Although using median slopes of MSigDb and random networks is expected to be a robust reference for high/random coherence, some phenotype-specific networks may have coherence larger than 1, that is, being more coherent than the median coherence of MSigDb networks. These situations may occur in smaller networks that have a higher chance to contain genes with unusually high internal degree distributions. Such outliers would inflate coherence estimations. Similar outliers may be observed in larger networks. For these reasons, coherence estimates for excessively large networks (“Obesity-related traits”, 779 genes, “Height”, 418 genes) were excluded from calculating the correlation between coherences obtained using different PPI databases (Additional file 4).

Permutation test of slopes

To test whether each slope is significantly different than random, we used a permutation test. For phenotype \(i\) with the gene network of size \({g}_{i}\) that contains \({n}_{i}\) number of non-zero interactions, we define \({\beta }_{i}\) as the slope derived by regressing the external degree distribution on the internal degree distribution. We then generate networks of randomly selected genes of size \({g}_{i}\) to ensure size-matched topology. Each random network will have a relatively few number of non-zero interactions; therefore, we collect genes non-zero interacting genes from the size-matched random networks until we have \(\ge {n}_{i}\) of them, and combine them into a single random network. This procedure is repeated until we have \(n={10{,}000}\) random networks of size \({g}_{i}\) having \({n}_{i}\) non-zero interactions. For each random network \(j\), we identify its slope \({\beta }_{r}\) representing the internal versus external degree distribution regression line of random coherence. We calculate the permutation p-value as \({p}_{i}=\frac{(\sum_{j=1}^{n}I({\beta }_{rj}>{\beta }_{i})+1}{n+1}\) [68]. Intuitively, this approach estimates whether the slope of the phenotype-specific network \({\beta }_{i}\) is consistently larger than those of random networks. All analyses and visualizations were performed in the R/Bioconductor computing environment v.3.4.0 [69].

Modularity estimates

Network modularity was estimated using the standard method developed by Clauset et al. [49], implemented in the igraph::modularity function.

Availability of data and materials

The code and the data supporting the conclusions of this article are available in the GitHub repository.



Genome-Wide Association Study


Kyoto Encyclopedia of Genes and Genomes


Molecular Signatures Database


Protein–protein interaction


Single nucleotide polymorphism


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This work was supported by a Genetics and Human Agency Award GF13361-152627 from the Templeton Foundation to KSK, MR, CC, SB. The content is solely the responsibility of the authors and does not necessarily represent the official views of the Templeton Foundation.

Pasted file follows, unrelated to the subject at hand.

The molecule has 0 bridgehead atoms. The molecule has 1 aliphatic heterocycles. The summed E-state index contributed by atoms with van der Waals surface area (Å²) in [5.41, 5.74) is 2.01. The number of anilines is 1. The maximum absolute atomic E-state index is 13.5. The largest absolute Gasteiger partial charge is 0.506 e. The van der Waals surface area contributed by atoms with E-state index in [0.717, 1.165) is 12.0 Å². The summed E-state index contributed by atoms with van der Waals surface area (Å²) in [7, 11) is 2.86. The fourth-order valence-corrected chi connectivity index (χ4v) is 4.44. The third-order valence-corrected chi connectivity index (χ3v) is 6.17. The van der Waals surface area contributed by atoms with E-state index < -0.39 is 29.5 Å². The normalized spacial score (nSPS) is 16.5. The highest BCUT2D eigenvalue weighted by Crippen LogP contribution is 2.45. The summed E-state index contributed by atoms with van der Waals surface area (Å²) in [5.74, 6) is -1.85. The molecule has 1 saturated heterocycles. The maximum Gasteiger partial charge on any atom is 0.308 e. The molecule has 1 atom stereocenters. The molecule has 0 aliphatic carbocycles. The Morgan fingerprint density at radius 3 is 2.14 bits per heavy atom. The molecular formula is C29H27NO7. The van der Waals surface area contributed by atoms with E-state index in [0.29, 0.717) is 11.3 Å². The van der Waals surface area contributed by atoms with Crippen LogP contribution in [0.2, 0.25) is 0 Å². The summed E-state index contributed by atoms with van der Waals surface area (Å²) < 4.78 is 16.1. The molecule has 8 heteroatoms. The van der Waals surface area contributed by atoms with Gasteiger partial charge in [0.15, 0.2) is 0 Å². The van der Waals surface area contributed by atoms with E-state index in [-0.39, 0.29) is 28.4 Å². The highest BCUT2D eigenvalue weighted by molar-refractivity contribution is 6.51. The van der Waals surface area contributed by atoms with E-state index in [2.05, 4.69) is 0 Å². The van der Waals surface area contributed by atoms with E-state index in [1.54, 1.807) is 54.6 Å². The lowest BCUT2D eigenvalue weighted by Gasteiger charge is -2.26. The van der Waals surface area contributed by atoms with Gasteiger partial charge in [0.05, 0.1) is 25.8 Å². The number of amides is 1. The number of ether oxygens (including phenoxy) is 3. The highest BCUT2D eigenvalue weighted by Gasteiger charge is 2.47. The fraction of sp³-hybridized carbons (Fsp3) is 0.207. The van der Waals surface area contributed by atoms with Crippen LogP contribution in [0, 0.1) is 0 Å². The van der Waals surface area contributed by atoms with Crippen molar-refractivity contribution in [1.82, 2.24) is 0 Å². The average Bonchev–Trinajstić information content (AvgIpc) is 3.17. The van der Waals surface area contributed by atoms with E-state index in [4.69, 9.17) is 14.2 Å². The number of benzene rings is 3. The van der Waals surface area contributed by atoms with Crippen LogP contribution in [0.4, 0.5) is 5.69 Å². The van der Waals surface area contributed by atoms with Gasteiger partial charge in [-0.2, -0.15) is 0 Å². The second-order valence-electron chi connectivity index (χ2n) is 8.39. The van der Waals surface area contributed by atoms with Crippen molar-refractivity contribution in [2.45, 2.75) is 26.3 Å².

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Authors and Affiliations



MD, KK, CC, and MR conceived the study. KC and MD performed the experiments. MD primarily wrote the manuscript. KK, MR, CC, and SB participated in manuscript writing. All authors read and approved the final manuscript.

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Correspondence to Mikhail G. Dozmorov or Kenneth S. Kendler.

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Supplementary information

Additional file 1. Summary statistics of the analyzed phenotype categories.

Minimum, mean, median, maximum of coherence estimates, the number of genes, SNPs, the total number of phenotype networks. Each worksheet corresponds to the PPI database used.

Additional file 2. Summary of networks from MSigDB categories.

Minimum, mean, median, maximum of the slopes, the number of genes, and the total number of networks are shown for each collection, along with the correlation between network size and slope. “CP:/KEGG/Reactome/Biocarta”—canonical pathways, “GOBP/GOMF/GOCC”—gene ontology biological processes, molecular functions, cellular component, “TFT”—transcription factor targets, “CGN”—cancer gene neighborhoods, “CM”—cancer modules, “MIR”—microRNA targets, “CGP”—chemical and genetic perturbations.

Additional file 3: Phenotype-specific coherence estimates.

The PPI database (STRING, STRING filtered, Biogrid) are specified in the corresponding column names. For each phenotype category, the results are sorted alphabetically. In addition to the normalized coherence and the permutation p-values indicating significant difference of phenotype-specific coherence from random, modularity, untransformed slopes, and the corresponding lower and upper confidence interval bounds are shown. “NA” indicates the corresponding value cannot be estimated due to lack of sufficient number of genes annotated with PPIs.

Additional file 4: Normalization of coherence estimates alleviates its network size dependence.

Red/blue gradient and numbers represent Pearson correlation coefficients for each pairwise comparison of the number of SNPs, genes, normalized coherence estimates, and the untransformed slopes and the sizes of their confidence intervals (CI) using the corresponding PPI databases.

Additional file 5: Schematic overview of the coherence estimation method.

To estimate the coherence of phenotype-associated genes, a database of protein–protein interactions (e.g., STRING) is used to derive the associated network. In parallel, gene sets known to highly interact (e.g., KEGG canonical pathways) and random gene sets are used to derive size-matched references of high- and low coherence, respectively. The internal versus internal degree distribution plot enables estimating phenotype-associated network coherence with respect to the range of high- and low coherences (normalized coherence). A permutation analysis may be performed to assess whether coherence of the phenotype-associated network is significantly different from that of randomly sampled networks of the same size.

Additional file 6: Coherence estimates of traits using Biogrid as a reference PPI database.

Size of dots represents the level of normalized coherence (X-axis) for individual traits (Y-axis). Plots are faceted by categories. Missing entries indicate that, for a given trait, a network could not be built and the coherence cannot be estimated.

Additional file 7: Coherence estimates of traits using STRING as a reference of PPI database.

See legend for Additional file 6.

Additional file 8: Coherence estimates of diseases using Biogrid as a reference PPI database.

See legend for Additional file 6.

Additional file 9: Coherence estimates of diseases using STRING as a reference PPI database.

See legend for Additional file 6.

Additional file 10: Bonferroni-corrected Wilcoxon p values comparing the internal and external degree distributions of phenotype-specific networks having high (> 0.85) and low (< 0.58) normalized coherence.

Each sheet corresponds to the type of degree distribution (internal and external), and the type of PPI database (STRING and STRINGfilt).

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Dozmorov, M.G., Cresswell, K.G., Bacanu, SA. et al. A method for estimating coherence of molecular mechanisms in major human disease and traits. BMC Bioinformatics 21, 473 (2020).